Connecticut’s rate of enrollment in early-childhood programs is well above the national average, but children in ALICE households were less likely to be in the programs, according to the report. About 78% of preschool-aged children above the threshold were enrolled, while only 57% below the threshold were enrolled.

Housing costs have also risen in recent months as demand has outpaced supply in both the rental and real estate markets. Sixty-five percent of tenants below the ALICE threshold were rent-burdened in 2019, which means they paid more than 35% of their incomes to rent, according to the report.

Experts have said Connecticut’s lack of available housing for low income people is tied to restrictive local zoning laws that make it difficult to build multifamily, affordable housing.

“The bottom line is people are paying hundreds of dollars, sometimes thousands of dollars more for rent than they were two years ago,” said Kiley Gosselin, executive director at the Partnership for Strong Communities.

These increases are coming at a time when families with low incomes are likely to have exhausted much of their savings making ends meet earlier in the pandemic, Gosselin said.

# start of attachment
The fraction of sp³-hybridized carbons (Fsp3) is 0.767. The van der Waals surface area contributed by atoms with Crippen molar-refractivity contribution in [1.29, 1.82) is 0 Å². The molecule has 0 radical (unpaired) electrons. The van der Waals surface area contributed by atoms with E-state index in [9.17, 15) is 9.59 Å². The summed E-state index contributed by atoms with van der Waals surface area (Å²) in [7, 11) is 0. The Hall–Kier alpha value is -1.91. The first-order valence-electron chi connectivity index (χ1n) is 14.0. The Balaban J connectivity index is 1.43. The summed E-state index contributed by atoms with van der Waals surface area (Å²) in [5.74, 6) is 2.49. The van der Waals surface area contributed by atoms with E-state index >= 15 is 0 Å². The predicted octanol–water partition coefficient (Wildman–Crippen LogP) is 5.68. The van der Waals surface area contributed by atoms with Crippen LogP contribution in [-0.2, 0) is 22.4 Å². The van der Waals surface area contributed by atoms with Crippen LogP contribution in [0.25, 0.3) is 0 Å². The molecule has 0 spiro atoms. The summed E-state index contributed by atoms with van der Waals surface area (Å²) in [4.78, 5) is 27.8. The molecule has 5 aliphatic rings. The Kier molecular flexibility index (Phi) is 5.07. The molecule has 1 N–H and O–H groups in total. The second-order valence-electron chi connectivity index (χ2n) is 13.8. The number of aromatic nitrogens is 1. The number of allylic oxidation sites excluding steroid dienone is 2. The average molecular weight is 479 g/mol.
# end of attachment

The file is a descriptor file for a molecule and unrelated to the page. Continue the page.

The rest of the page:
United Way officials recommended two policy solutions to help ALICE thresholds – keeping the state’s earned income tax credit at 41.5%, and establishing a child tax credit in Connecticut.

Gov. Ned Lamont used the federal pandemic relief this winter to raise the state’s EITC to 41.5% for 2020 and 2021.

Democrats pledged to make tax relief for the state’s working poor a focus this session.

“The enhanced EITC and the child tax credit in Connecticut would greatly benefit families,” Tepper Bates said. “ … These are two really important vehicles simply to put more money in their [families’] pockets so that they can afford these high costs.”

Keith Phaneuf contributed to this story.